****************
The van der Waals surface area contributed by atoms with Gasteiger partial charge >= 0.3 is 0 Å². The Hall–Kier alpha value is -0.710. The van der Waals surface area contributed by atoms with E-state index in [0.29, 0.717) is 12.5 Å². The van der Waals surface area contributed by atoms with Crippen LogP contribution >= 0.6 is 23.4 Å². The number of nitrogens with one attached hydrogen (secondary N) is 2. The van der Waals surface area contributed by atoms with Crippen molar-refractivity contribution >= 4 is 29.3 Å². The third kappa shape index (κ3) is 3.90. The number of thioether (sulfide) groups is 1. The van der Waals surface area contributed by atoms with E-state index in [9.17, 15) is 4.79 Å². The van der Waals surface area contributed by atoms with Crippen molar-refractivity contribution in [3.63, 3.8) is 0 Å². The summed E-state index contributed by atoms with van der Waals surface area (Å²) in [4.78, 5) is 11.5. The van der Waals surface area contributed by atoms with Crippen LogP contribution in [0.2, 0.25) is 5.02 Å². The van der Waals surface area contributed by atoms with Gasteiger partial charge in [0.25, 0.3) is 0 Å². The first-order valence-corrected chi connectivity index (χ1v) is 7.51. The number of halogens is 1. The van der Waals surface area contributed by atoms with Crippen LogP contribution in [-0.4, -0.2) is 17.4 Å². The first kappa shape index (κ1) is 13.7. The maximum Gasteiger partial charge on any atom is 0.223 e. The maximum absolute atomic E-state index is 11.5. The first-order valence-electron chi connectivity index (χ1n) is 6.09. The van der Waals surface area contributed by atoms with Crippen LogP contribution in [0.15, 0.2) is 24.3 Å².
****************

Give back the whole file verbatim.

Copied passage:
The van der Waals surface area contributed by atoms with Gasteiger partial charge >= 0.3 is 0 Å². The Hall–Kier alpha value is -0.710. The van der Waals surface area contributed by atoms with E-state index in [0.29, 0.717) is 12.5 Å². The van der Waals surface area contributed by atoms with Crippen LogP contribution >= 0.6 is 23.4 Å². The number of nitrogens with one attached hydrogen (secondary N) is 2. The van der Waals surface area contributed by atoms with Crippen molar-refractivity contribution >= 4 is 29.3 Å². The third kappa shape index (κ3) is 3.90. The number of thioether (sulfide) groups is 1. The van der Waals surface area contributed by atoms with E-state index in [9.17, 15) is 4.79 Å². The van der Waals surface area contributed by atoms with Crippen molar-refractivity contribution in [3.63, 3.8) is 0 Å². The summed E-state index contributed by atoms with van der Waals surface area (Å²) in [4.78, 5) is 11.5. The van der Waals surface area contributed by atoms with Crippen LogP contribution in [0.2, 0.25) is 5.02 Å². The van der Waals surface area contributed by atoms with Gasteiger partial charge in [0.25, 0.3) is 0 Å². The first-order valence-corrected chi connectivity index (χ1v) is 7.51. The number of halogens is 1. The van der Waals surface area contributed by atoms with Crippen LogP contribution in [-0.4, -0.2) is 17.4 Å². The first kappa shape index (κ1) is 13.7. The maximum Gasteiger partial charge on any atom is 0.223 e. The maximum absolute atomic E-state index is 11.5. The first-order valence-electron chi connectivity index (χ1n) is 6.09. The van der Waals surface area contributed by atoms with Crippen LogP contribution in [0.15, 0.2) is 24.3 Å².